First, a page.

1. First, you need to position both your vehicle and caravan. Crank your caravan up on the jockey wheel and make sure there is enough room to back the tow ball underneath. Back your car up as close and as accurately as you can, don’t worry if you are a little bit off, you can always move the caravan by hand. If you need to reposition the caravan, make sure you can either manage by yourself on flat ground, have someone to help, or are using a motor mover.
  2. Once you are all lined up you need to drop the jockey wheel, so the hitch falls over the tow ball. At this stage, if your caravan has a break-away cable you should connect it. Make sure there is enough slack in this cable even under tight maneuver when driving.
  3. Once you have connected the break-away cable (if applicable) you will need to connect the coupling to the tow ball. How you do this can vary depending on the age and make of your caravan but generally, you will have a lever that is pulled as the coupling is lowered over the tow ball. Once in place, the lever is released, and the lock is engaged. You should hear a click when the coupling is locked however with some older trailers you may not hear this.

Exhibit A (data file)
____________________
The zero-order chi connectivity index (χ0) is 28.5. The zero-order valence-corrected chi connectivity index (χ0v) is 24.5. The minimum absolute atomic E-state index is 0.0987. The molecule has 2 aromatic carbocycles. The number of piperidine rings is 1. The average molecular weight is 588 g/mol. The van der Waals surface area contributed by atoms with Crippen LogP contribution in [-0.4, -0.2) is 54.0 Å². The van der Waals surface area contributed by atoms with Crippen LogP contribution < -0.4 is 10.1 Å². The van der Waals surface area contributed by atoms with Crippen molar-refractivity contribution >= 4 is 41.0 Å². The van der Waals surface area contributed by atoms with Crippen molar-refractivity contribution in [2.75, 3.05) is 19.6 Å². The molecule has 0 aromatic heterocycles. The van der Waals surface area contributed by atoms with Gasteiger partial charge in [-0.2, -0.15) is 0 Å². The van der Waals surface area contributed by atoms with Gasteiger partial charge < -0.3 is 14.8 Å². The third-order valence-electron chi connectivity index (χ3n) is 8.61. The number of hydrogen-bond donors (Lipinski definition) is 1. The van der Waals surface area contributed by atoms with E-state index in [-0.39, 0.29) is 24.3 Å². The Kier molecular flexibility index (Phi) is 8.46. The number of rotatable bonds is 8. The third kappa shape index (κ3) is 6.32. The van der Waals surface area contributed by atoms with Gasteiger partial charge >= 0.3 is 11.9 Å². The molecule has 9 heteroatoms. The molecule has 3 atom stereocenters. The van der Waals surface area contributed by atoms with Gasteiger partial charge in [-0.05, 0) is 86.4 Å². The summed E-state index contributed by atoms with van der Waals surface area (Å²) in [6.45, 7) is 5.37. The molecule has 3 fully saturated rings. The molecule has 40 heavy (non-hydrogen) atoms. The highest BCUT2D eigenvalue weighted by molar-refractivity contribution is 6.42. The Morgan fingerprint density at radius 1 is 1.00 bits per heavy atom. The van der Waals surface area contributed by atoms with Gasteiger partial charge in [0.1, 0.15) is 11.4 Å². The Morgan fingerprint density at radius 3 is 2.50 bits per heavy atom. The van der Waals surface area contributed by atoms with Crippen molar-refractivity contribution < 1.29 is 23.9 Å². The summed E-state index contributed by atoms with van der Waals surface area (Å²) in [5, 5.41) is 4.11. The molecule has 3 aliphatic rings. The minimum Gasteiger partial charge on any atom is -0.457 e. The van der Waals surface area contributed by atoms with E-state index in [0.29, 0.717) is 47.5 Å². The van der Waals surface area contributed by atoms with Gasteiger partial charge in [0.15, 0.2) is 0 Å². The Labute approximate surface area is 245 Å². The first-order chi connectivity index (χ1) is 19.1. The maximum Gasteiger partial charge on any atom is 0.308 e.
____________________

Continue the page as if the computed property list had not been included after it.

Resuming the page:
4. Double-check your coupling! Make sure levers/ handles are in their locked position and the coupling is securely connected to your vehicle’s tow ball.
  5. Stow away your jockey wheel so it is completely clear of the ground. Fully wind the wheel up and then loosen the clamp on the A-frame to lift the stem and wheel as high as possible off the ground. Make sure the clamp is fully tightened.
  6. Finally, connect up all of your electrics and check that they are working. Ask someone to check your rear brake, indicator, and stoplights to ensure they are working before hitting the road. Double-check everything again and then you are ready to go!

Does The Wind Affect Whether Or Not You Should Tow?

The wind is a huge factor that will ultimately determine whether it is safe to tow your caravan or not. Heading out in strong winds can be fatal because your caravan has the potential to pull you off the road in a strong side wind. If you are ever concerned about the wind and do not feel comfortable driving in the conditions you are met with, it is probably best to stay put! Of course, sometimes it is difficult to stay put if you are due to leave your campsite and have no choice to tow.